I had first read about its charms two decades ago in an old guidebook pre-dating the communist takeover in 1975. But when I tried to visit Laos in 1986 as a student backpacker, the hardline communist regime only welcomed the occasional closely vetted tour group and the rebuff when I sought a visa at the embassy in Bangkok was as polite as it was firm. "We are repairing our country so that you can enjoy it better," a functionary informed me with a smile. "Please come back another time."

In the mid-1990s, shortly after the gerontocratic rulers realised that Mammon (and in particular tourist dollars) filled coffers that Marxism did not reach, I finally made it to Luang Prabang and was mesmerised by its beauty, its languid pace and seductive serenity. So I returned this year with some trepidation, fearful that the allure of this real-life Shangri-la would have fallen prey to the relentless march of modernity. But those fears were unfounded - the old town is as well-preserved and laid-back as ever.

Luang Prabang's most timeless tradition plays out in the gentle early-morning light as hundreds of monks emerge from the 30 or so temples for the dawn collection of alms. Aged eight to 80, they file barefoot along the streets, a long, sinewy line of saffron, opening their bowls to receive sticky rice and vegetables from the locals kneeling before them. One tip - there are a couple of bottlenecks marred by the flash of tourists' cameras, so the rite is best observed on one of the quieter back streets.

At the end of the day, as the last rays glint off gilded temple roofs, climb the 328 steps up Mount Phousi for the sunset view over the pocket-sized former royal palace-turned-museum and the waters that define the town's shape. Or for a more solitary experience, a short long-tail boat ride across the Mekong brings you to a string of deserted temples with a fabulous perspective of Luang Prabang as well as a sad, abandoned grandeur of their own.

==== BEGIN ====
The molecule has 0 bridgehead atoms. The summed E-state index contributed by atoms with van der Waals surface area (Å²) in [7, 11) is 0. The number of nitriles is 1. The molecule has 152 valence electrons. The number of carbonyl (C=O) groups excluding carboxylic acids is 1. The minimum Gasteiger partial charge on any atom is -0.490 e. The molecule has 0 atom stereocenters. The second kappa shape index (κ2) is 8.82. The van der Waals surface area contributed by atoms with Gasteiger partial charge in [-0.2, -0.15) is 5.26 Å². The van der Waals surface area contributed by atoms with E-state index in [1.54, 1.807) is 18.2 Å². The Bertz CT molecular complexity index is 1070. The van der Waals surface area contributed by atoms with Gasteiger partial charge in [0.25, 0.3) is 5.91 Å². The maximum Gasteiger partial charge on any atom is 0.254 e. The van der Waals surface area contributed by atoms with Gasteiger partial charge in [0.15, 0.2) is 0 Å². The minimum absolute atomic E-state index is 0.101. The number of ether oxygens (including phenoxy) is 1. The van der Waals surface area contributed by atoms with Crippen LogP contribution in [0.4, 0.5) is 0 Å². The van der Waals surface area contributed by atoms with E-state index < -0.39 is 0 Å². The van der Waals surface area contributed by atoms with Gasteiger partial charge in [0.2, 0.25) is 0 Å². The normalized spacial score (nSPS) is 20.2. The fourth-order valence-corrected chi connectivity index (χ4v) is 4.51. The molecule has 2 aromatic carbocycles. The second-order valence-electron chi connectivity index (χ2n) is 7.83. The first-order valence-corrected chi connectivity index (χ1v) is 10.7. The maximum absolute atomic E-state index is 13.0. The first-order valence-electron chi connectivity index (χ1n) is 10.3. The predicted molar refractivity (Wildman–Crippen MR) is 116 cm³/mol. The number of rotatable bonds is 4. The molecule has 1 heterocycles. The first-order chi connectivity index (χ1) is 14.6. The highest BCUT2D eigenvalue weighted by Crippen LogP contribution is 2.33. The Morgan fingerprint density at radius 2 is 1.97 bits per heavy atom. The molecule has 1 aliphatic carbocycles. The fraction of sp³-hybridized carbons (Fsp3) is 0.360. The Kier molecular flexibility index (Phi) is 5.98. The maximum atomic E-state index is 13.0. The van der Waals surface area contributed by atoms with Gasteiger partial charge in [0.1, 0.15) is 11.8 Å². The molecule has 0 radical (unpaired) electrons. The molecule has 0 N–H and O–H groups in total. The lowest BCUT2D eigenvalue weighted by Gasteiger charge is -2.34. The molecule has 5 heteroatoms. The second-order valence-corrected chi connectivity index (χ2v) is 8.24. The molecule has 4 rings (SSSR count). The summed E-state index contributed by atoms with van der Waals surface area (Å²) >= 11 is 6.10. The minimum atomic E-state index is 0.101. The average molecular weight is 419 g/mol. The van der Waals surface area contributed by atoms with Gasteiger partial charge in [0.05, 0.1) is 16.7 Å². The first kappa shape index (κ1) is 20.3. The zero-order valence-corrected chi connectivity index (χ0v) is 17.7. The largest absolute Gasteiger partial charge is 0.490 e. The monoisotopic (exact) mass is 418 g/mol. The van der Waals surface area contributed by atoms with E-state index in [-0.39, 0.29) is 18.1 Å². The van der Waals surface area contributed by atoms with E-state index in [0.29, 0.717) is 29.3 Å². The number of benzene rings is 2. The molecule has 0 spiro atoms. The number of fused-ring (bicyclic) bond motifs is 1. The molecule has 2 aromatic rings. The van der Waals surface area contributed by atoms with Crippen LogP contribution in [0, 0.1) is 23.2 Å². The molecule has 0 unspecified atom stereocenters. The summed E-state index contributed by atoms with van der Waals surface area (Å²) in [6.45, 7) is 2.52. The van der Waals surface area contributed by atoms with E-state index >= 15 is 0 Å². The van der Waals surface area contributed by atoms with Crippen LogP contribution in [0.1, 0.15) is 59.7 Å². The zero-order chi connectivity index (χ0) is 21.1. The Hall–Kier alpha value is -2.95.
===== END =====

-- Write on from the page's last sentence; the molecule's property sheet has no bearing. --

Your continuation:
Back in Luang Prabang, I lost myself strolling around the array of wats (temples) that makes this one of the region's religious centres. With its sweeping roofs, richly decorated gables, gold-stencilled columns and dark, luxuriant interiors, Wat Xieng Thong ("Golden Tree") is quite rightly regarded as the jewel in Luang Prabang's spiritual crown. But it was just as rewarding to wander around the smaller shrines where knots of novices sat studying their scripts in the courtyard in the shade of a tree.

After dusk falls, the night market springs into action as hill tribeswomen offer the sort of bargains in silk and linen that have long since disappeared from the streets of neighbouring Thailand. But in a town not renowned for its partying, our best after-dark experience came when we happened upon a wedding celebration and the bride's cheerfully tipsy father insisted that we join the revelry.

Luang Prabang has seen an influx of excellent restaurants in recent years. Elegantly decorated with traditional silks and cottons, the Apsara leads the way with its setting - a French colonial riverside residence - and an imaginative menu mixing the best of South Asian and Western. My mouth still waters at the memory of the buffalo sausages served with fresh ginger, peanuts and garlic followed by a fresh-water fish stuffed with lemongrass and accompanied by a garlic, tamarind and lime sauce.